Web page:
Sen. Mark WarnerMark Robert WarnerSpurning left, centrist Dems tout bank law for midterms The Hill's Morning Report — Sponsored by PhRMA — The art of walking away from the deal Giuliani: Trump asked White House lawyer to go to Russia briefings MORE (D-Va.) suggested on Thursday that President TrumpDonald John TrumpKoch brothers company tweets support for Kim Kardashian after Trump meeting Romney reveals he wrote in wife's name for president in 2016 Pompeo has dinner with top North Korean official in New York: report MORE may be seeking to send a message to witnesses in the investigation into possible collusion between his campaign and Russia by issuing a flurry of pardons.
"The President’s ad hoc use of the pardon power is concerning enough," Warner, the top Democrat on the Senate Intelligence Committee, tweeted.
"But the possibility that he may also be sending a message to witnesses in a criminal investigation into his campaign is extremely dangerous. In the United States of America, no one is above the law."
The President’s ad hoc use of the pardon power is concerning enough. But the possibility that he may also be sending a message to witnesses in a criminal investigation into his campaign is extremely dangerous. In the United States of America, no one is above the law.
The White House said in a statement on Thursday that Trump believed that D'Souza, a staunch ally of the president, had been the "victim of selective prosecution for violations of campaign finance laws" and that he "accepted responsibility for his actions."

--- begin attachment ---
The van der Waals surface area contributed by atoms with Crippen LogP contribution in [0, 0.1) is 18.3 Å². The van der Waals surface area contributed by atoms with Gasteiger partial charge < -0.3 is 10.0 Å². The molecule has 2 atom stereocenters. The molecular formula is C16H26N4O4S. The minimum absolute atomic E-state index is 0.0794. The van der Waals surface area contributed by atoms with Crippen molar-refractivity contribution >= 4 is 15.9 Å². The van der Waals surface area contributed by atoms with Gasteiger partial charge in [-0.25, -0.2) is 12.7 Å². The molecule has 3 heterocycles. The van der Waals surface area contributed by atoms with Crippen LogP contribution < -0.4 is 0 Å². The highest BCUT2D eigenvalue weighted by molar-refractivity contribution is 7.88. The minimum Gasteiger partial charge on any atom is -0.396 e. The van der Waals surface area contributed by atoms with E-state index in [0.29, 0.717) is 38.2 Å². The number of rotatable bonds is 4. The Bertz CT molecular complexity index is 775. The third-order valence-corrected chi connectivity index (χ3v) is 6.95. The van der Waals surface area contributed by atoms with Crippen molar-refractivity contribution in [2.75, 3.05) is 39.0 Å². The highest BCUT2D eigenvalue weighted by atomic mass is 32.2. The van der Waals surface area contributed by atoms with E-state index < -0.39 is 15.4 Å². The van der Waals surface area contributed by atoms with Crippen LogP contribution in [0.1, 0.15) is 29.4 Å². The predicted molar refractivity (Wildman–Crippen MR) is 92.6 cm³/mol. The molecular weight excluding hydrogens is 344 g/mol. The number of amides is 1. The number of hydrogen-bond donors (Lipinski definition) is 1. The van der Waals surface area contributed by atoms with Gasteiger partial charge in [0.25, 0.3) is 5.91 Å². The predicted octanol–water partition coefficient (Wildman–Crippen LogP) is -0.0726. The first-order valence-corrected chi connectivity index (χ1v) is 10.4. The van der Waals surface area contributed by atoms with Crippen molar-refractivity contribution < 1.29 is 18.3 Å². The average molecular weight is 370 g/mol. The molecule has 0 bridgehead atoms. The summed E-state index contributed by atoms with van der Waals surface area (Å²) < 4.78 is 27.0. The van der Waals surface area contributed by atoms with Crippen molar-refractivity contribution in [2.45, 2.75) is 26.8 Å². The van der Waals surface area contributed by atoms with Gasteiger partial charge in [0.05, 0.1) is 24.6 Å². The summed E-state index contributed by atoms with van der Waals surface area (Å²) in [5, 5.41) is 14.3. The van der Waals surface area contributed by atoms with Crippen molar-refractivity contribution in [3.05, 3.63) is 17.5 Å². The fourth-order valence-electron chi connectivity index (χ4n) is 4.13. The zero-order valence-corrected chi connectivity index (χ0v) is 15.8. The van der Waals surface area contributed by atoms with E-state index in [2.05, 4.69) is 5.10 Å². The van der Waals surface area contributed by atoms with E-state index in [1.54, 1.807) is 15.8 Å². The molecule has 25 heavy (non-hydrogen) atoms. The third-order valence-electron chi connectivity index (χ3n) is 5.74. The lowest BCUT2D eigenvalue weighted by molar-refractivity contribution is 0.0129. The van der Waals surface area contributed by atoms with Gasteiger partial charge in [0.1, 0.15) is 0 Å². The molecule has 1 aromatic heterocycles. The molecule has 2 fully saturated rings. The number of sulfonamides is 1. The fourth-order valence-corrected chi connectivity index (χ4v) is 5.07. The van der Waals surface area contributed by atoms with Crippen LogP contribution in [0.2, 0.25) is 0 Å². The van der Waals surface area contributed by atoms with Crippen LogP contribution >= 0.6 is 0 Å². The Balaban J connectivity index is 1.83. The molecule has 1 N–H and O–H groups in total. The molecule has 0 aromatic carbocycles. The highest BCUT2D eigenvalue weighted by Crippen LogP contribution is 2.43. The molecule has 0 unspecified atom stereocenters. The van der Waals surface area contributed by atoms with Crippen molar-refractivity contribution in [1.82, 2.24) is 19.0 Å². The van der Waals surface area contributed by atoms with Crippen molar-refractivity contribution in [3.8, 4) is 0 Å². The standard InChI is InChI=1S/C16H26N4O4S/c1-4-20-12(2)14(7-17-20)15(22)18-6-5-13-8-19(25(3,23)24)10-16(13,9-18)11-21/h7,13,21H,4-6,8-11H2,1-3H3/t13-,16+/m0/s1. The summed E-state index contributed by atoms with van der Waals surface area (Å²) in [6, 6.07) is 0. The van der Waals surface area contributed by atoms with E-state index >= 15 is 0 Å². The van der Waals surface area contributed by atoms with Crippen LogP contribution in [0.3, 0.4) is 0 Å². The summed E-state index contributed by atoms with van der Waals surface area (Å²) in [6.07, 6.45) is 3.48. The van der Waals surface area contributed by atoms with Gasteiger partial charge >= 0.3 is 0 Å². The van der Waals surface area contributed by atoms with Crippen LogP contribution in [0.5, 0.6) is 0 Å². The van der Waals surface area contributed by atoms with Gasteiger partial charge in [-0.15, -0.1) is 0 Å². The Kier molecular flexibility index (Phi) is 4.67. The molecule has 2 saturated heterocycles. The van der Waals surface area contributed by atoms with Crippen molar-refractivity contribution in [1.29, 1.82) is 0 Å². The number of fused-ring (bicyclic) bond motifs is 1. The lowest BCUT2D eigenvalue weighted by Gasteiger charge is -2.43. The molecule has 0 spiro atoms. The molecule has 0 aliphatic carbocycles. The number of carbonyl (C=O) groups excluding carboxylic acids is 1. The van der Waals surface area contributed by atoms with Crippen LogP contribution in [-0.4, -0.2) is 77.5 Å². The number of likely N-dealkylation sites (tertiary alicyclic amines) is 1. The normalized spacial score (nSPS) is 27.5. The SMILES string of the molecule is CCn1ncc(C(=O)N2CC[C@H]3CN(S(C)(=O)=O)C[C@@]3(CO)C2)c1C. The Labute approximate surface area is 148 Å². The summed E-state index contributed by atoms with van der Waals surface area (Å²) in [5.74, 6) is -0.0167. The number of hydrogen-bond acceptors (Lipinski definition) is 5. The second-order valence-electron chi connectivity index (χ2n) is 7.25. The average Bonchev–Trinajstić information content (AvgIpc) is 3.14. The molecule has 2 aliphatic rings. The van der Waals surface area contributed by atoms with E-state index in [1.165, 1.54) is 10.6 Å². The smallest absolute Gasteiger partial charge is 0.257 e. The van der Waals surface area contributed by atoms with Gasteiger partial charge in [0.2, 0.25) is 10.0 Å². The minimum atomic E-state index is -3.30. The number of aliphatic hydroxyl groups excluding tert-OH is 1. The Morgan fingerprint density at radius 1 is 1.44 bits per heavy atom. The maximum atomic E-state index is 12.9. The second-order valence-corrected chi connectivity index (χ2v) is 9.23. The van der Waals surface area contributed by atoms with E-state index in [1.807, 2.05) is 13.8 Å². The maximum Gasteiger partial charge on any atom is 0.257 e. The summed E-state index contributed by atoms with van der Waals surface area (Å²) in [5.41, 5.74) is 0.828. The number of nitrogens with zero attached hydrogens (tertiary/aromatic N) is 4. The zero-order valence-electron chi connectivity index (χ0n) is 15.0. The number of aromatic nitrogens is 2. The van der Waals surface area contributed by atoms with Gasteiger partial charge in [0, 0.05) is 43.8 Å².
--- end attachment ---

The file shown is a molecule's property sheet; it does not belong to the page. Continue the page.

Trump also said on Thursday that he was considering a pardon for TV personality Martha Stewart and commuting the sentence of former Illinois Democratic Gov. Rod Blagojevich.
Stewart was convicted in 2004 lying to federal investigators about suspected securities fraud and served time in federal prison.
Blagojevich is currently serving out a 14-year prison sentence for a number of corruption charges, including trying to sell former President Barack ObamaBarack Hussein ObamaYes, condemn Roseanne, but ignoring others is true hypocrisy Merkel told Obama she felt compelled to run again to counter Trump: book Trump practices his golf swing at White House sports fitness event MORE's vacant Senate seat after he was elected to the White House in 2008.
Trump has already issued a number of pardons, including for former Arizona Sheriff Joe Arpaio and former Bush administration official...